Dads and other support persons can be extremely helpful with breastfeeding! Here are some ideas for how Dad can help with breastfeeding.
How Can Dad Help With Breastfeeding?
- Encourage Mom to hold baby skin to skin as much as possible. Hold baby skin to skin yourself, also!
- Encourage Mom to nap. Naps are what get you through nights when baby wants to nurse frequently.
- Help Mom with positioning the baby, obtaining a deep latch, and giving her pillow support.
- Ensure Mom has water and snacks, if needed, while nursing.
- Play bodyguard. Everyone wants to meet the new baby and congratulate the parents. But visits often take place instead of naps so be sure to not have too many visitors in one day. Ask them to bring food when they come!
How can Dad help with breastfeeding? Here are more details.
Make skin to skin holding after delivery happen
Encouraging Mom to hold baby skin to skin immediately after delivery and often afterwards is great way Dad can help breastfeeding succeed. There are a lot of benefits to holding your baby skin to skin. Encourage Mom to hold baby skin to skin immediately after delivery. All of baby’s assessments can be done while he is skin to skin with Mom. You may have to help make this happen if there are other family members in the room who are anxious to hold the sweet, new bundle. It is important for baby to latch and finish breastfeeding before being taken away from Mom. This could take two hours.
After delivery, it is important for baby to go skin to skin with Mom and stay there until he has latched and finished breastfeeding. This may take 2 hours.
If Mom is unwell and can’t hold baby skin to skin immediately after delivery, dad should hold baby skin to skin. This will help baby with all the adjustments he’s trying to make to life outside the womb.
Continuing to hold baby skin to skin
Encourage Mom to hold baby skin to skin after that first feeding, also. Hold baby skin to skin yourself, too! Here’s why.
Be an advocate for Mom’s health care wishes
You’ve been talking about your hopes and dreams for this baby for the last 9 months. You know how Mom wants certain things to happen? Make them happen. That is a huge way Dad can help. Mom is not in a good position to advocate for herself so she needs you to step up and help talk to staff about her wishes.
Listen during rounds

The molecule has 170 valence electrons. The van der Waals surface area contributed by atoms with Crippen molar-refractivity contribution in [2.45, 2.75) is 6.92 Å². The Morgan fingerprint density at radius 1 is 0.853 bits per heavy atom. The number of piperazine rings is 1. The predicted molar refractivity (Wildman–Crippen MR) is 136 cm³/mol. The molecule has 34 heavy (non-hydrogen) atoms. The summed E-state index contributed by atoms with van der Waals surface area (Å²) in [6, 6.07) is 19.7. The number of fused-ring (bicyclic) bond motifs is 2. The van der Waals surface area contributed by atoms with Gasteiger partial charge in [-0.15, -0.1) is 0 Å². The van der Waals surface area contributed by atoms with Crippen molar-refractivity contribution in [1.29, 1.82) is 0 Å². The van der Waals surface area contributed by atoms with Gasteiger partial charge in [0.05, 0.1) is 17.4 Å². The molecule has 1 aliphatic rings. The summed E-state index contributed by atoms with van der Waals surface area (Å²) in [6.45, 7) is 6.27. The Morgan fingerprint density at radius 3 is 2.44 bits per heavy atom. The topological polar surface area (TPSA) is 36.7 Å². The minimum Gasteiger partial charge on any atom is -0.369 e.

You’re both probably sleep deprived when doctors and lactation consultants are rounding. Please listen up. Odds are Mom won’t remember later what they said. Your goal is to be the nurse and lactation consultant when you get home. 🙂
Encourage Mom to sleep
Producing breast milk consumes 25% of the body’s energy. By comparison, t he brain only uses 20%. Mom is recovering from delivering a human being. She is also waking around the clock to keep that small person fed and happy. Our motherly instincts tell us to put other people’s needs above our own. Plus, we have many things vying for our attention (visitors, social media updates, dishes, etc.). Take your sweet, new babe for some skin to skin bonding and insist mom take a nap and go to bed early.
How Dad can help with positioning and latching baby
- Suggest mom get herself comfortable with her back nicely supported before you hand her baby.
- After she’s holding baby, put some pillows under her arms or baby, where she needs the most support. (She should be able to relax her arms without baby moving.)
- Make sure baby’s ears, shoulders, and hips are lined up, baby is tummy to tummy with Mom, and baby’s nose is positioned at Mom’s nipple. This positioning will help Mom obtain a deeper latch.
- After baby has latched, Mom may want you to look at the latch to see if baby’s mouth looks wide open and is covering a large amount of breast tissue. She may want you to gently pull down on baby’s chin to pull out baby’s lower lip if it is tucked in.
- Readjust Mom’s pillow support if needed.
- See if she needs water or snacks.
Play bodyguard between mom, babe, and others
Having a new baby is really exciting. You want to share it with others. However, too many visitors in one day is exhausting for the sleep-deprived new parents and it can overstimulate baby. You only have so much time between feedings and if that time involves visitors, you missed out on an opportunity for rest. Figure out what works best for your family. Consider limiting it to one visiting time a day. Ask a few people to visit at the same time so there is still time for a nap after the next feeding. Or ask people to wait until the next day or week.
When people offer to help, ask them to bring your family a meal or grab some extra groceries for you next time they go to the store. Be creative. People want to help and you want to spend your time nurturing and enjoying your newborn so let them help.
If Mom seems like she’s struggling with breastfeeding, stressed out, or has questions, suggest she call for help. Have a phone number handy or do the calling for her. Remember to call someone who specializes in newborns and breastfeeding! A local IBCLC is probably your best first step.
Bath and tummy time
Bond with babe as you make bath time and tummy time enjoyable for him.
Bond with the other kids
If this is not your first baby, now is a great time to up your attention and silliness on those other kids. Start creating that bond that will help them want to come to you with their questions, big and small, as they get older.
Why do you want breastfeeding to go well?
Check out the benefits to breastfeeding at the American Academy of Pediatrics here.
Thank you so much for helping with breastfeeding! Don’t doubt the role you have. Dads are very influential is whether moms reach their breastfeeding goals or not. Suggesting a call to a lactation consultant instead of suggesting formula can make a huge difference. I’ve seen it with friends and experienced it myself. Dad, you matter. Thanks for helping!